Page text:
"I really appreciated the frankness regarding the
product, it's strength's, it's limitations and the
recommendations regarding WSS and Project Server."
PHNS/Adventist Healthcare, Dallas, TX
Consider when Deploying EPM
Our experience with this system over the years
has taught us several key things about deploying
Microsoft's Enterprise Project Management (EPM)
system and if you have a few moments we would
like to share some of them with you.
With the initial hand full of service firms in
attendance at the first EPM technical conference
to the hundreds of technical firms that now
claim EPM as one of the services in their
portfolio, we have observed the consistent
propagation of the following myths.
Unfortunately, we have also observed a constant
eagerness of organizations to accept these myths
and to pay for the services required to
"Start with Envisioning"
Microsoft has a project management
software development approach called
Microsoft Solutions Framework (MSF). It
is a disciplined approach to initiating
and managing technology projects based
on proven Microsoft practices. One of
the initial phases of this framework is
a fine framework to us, but in our
experience "EPM envisioning sessions"
performed by Microsoft and many of other
professional service firms seem to have
what we might consider an undesirable
impact on the customer. It often seems
to us that organizations come out of an
envisioning session waving EPM licensing
in hand raring to deploy. Maybe
envisioning was never intended to work
this way, but we get the sense that
envisioning sessions applied early in
the EPM context are really just sales
techniques used to push software sales
and of course services of all kinds.
enthusiasm is great if you have already
done the work of honest prototype and
pilot. We think the first phase is
pretty simple; start with what the
system does rather than what you want it
to do. Pick a prototype team and first
figure out how the system actually
works. First grasp the inherent
weaknesses and strengths of the system
and build from there if you select to
proceed with deployment.
"It is all about the technology"
more about the people than it is about
the technology" is one of the key
perspectives in the enterprise
deployment business outside this small
EPM niche. We think it is about both the
technology and the people, but what we
have observed is that most organizations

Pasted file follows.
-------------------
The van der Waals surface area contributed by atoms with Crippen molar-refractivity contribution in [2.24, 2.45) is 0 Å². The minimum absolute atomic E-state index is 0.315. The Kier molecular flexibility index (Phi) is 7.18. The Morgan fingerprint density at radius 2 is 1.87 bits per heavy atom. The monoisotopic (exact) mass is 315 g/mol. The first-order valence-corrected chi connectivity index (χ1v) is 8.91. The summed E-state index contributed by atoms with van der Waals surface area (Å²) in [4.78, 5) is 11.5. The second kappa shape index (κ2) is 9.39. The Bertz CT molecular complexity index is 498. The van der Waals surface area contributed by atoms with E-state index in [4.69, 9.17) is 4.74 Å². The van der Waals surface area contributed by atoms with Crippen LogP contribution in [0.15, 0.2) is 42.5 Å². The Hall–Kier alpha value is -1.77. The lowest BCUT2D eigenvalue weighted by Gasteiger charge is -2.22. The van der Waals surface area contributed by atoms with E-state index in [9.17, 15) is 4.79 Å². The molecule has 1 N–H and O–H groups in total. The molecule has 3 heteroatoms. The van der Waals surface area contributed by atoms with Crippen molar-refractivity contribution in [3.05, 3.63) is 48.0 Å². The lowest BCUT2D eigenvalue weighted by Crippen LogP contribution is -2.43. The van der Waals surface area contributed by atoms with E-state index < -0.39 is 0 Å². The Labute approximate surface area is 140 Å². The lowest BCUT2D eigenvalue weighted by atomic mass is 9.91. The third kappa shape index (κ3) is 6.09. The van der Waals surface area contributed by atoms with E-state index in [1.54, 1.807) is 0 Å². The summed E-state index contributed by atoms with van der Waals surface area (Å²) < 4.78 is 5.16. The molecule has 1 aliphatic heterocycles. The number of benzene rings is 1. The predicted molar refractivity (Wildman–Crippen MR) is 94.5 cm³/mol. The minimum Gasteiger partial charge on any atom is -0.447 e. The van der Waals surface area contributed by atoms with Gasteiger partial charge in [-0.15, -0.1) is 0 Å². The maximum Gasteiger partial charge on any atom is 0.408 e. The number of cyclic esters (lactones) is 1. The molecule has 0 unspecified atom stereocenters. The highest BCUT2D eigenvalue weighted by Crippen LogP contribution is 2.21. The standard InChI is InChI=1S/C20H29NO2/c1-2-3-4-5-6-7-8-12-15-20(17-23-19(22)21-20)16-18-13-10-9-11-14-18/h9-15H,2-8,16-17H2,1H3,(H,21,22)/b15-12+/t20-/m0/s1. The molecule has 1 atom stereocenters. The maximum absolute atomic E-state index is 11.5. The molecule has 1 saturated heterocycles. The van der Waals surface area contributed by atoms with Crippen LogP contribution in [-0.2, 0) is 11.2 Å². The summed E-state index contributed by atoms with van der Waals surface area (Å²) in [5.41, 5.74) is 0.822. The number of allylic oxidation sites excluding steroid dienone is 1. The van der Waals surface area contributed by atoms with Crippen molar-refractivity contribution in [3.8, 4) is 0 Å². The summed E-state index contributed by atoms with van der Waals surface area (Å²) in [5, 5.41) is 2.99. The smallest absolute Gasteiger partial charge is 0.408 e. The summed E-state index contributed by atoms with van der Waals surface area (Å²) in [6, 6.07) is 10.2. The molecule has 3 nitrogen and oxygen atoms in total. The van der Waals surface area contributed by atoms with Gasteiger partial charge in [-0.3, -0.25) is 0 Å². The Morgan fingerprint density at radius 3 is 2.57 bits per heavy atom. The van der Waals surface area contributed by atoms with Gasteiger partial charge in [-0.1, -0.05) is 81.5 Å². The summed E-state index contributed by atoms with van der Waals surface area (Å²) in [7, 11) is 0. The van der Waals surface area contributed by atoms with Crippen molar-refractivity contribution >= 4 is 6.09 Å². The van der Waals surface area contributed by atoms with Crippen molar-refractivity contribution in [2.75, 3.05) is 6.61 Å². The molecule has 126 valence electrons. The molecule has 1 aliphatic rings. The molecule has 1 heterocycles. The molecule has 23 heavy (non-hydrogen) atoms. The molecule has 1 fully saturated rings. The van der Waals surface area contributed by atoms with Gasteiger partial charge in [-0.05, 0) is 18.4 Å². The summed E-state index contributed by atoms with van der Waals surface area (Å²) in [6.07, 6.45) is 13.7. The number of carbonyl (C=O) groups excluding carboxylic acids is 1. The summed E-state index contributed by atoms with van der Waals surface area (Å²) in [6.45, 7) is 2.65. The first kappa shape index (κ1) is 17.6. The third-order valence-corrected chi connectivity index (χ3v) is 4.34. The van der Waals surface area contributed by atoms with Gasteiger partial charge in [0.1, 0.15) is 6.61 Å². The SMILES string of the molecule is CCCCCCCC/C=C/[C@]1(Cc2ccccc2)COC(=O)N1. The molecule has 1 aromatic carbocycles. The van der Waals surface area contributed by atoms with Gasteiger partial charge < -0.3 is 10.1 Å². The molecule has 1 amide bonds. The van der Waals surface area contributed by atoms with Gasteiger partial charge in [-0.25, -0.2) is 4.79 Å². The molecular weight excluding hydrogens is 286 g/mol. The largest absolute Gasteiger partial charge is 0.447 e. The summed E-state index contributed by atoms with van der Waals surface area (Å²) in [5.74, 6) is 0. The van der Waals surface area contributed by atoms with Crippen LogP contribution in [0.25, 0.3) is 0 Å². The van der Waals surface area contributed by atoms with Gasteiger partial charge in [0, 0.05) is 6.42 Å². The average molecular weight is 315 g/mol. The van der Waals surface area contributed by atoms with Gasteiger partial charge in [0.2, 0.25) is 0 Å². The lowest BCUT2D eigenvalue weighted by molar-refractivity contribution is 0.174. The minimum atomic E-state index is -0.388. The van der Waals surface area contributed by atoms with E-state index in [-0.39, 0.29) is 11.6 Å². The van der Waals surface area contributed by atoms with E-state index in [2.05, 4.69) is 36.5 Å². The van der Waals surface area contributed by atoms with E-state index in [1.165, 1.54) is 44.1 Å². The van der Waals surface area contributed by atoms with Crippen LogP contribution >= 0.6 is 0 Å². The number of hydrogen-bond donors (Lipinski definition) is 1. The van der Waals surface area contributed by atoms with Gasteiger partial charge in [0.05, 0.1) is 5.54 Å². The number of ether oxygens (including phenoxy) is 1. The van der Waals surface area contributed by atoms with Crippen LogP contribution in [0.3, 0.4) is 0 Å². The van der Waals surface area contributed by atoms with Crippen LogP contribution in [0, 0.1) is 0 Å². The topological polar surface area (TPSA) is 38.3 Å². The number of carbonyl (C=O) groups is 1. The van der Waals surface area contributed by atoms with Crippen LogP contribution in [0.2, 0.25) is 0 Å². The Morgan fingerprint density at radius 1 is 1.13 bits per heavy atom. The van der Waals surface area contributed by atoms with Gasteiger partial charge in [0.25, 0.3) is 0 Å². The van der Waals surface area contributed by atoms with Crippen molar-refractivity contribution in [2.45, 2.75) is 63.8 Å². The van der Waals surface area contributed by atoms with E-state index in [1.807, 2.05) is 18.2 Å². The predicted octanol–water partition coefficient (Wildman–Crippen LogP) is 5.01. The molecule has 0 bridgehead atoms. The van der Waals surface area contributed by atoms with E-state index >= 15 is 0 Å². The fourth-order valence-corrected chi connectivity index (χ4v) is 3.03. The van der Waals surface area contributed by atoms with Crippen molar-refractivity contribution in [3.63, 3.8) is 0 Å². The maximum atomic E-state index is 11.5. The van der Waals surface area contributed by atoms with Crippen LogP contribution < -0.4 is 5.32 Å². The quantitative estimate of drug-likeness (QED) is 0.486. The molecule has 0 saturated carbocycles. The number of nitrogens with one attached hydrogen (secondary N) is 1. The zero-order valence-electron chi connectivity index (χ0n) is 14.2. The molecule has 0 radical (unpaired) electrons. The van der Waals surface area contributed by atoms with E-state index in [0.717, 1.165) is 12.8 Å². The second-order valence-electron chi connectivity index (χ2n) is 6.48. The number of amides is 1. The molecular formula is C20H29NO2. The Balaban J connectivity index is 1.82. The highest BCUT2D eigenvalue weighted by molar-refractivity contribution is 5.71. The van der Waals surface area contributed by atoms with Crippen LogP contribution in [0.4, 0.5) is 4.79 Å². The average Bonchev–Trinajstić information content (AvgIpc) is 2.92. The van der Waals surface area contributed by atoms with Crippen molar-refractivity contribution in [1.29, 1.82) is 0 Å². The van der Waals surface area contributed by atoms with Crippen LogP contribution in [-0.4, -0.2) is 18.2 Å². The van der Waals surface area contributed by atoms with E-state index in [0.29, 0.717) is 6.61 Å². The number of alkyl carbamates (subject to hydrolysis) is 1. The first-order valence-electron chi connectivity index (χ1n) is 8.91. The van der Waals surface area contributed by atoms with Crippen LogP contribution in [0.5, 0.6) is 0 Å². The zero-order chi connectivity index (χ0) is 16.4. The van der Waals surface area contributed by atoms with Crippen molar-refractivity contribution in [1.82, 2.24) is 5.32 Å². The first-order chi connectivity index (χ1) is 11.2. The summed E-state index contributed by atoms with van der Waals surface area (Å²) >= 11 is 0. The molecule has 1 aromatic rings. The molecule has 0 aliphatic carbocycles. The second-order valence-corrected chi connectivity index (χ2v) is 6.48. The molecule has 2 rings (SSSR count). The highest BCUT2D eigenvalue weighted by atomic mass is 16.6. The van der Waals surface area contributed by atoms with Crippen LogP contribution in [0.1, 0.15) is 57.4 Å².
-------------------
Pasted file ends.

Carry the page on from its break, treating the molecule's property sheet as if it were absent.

do not even begin to understand how much
this is going to be "about the people."
Look down the Microsoft list of the
1800+ EPM technical and search some of
their web-sites. You will notice they
talk a lot about technology but mention
little about compliance and performance
Microsoft EPM websites or review the EPM
reporting output related to compliance
or performance management and you will
quickly realize that Microsoft still
believes, after all these years and in
the face of overwhelming evidence - that it is all
about the technology.
"Microsoft systems get better over time"
noticed over the years that many
customers will evaluate this system as
lacking in a set of certain
functionality or weak in areas, but then decide to
deploy it assuming that it will get
better over time.
Microsoft's products tend to get better
most of the time. We also think there is
incredible value that can be squeezed
from this EPM system if you approach it
correctly. But our experience has also
taught us that EPM doesn't always get
quantitatively and qualitatively better
with each update and version.
"Microsoft's QA Journey" for this system
is so bumpy and full of potholes that
part of the costs that you are going to
have to budget for is testing each update and
prototyping each version if you migrate. In addition, a
clean and easy migration path between
versions is not likely to be provided by
leaving you with a feeling of being
stuck between versions and that only a
lot of time and money is going to break
you free. This is especially true if you have done
"Fast Track EPM - Buy a Configuration"
It is understandable why consulting
firms might give the impression that
they can come into your organization,
review your requirements, install,
configure, customize and then kick it
off with a pilot or actual deployment
with a little training.
This is going to sound like an odd
comment coming from a service firm, but
our perspective is this
system is far from a turn-key solution.
You can't really just buy this system,
have someone configure it for you based
on some time spent gathering
requirements, stand it up and expect it
to just run on its own.
most dangerous myth circulating the EPM
industry today is the idea of purchasing
a Fast Track EPM solution bundled with
output dashboards and graphs; a system
already created and all you have to do
is buy it and plug it in to get it to
work for you.
is you are going to need to "own" this
system from the very start even to just
evaluate it for prototype and pilot. You
are going to have to roll up your
sleeves and dig in to get value from
this EPM system.
helpful service an EPM firm can provide
for you is one that helps you develop
the EPM expertise you need to completely
own this system.
"We can make it work for you"
No one has a clue that this system is
going to work for them until they "try
it on for size." We think of that
"sizing" as being a serious prototype
and pilot with a very firm go/no-go
decision at the end of each phase.
Unfortunately most organizations have
made the decision to use this system
before they even purchase the first
license and most skip a serious
prototype phase altogether.
When a professional firm says "we can
make it work for you" they are implying
that this system will absolutely work,
and if there isn't a great fit for any
reason they can perform serious
customization to force a fit.
Most organizations we work with "after
the fact" have told us they regretted
extensive upfront customization. We are
not anti-customization, we just think
that this shouldn't come up front during
the first couple of deployment phases. We
think a lot of organizations waste time
and money customizing a system that has
not been experienced and proven first.
"Kick it off with training"
argue that you need to do some pretty
traditional training for your
administrators or for your project
managers before pilot and deployment,
but don't think it ends there.
"continuous education program" versus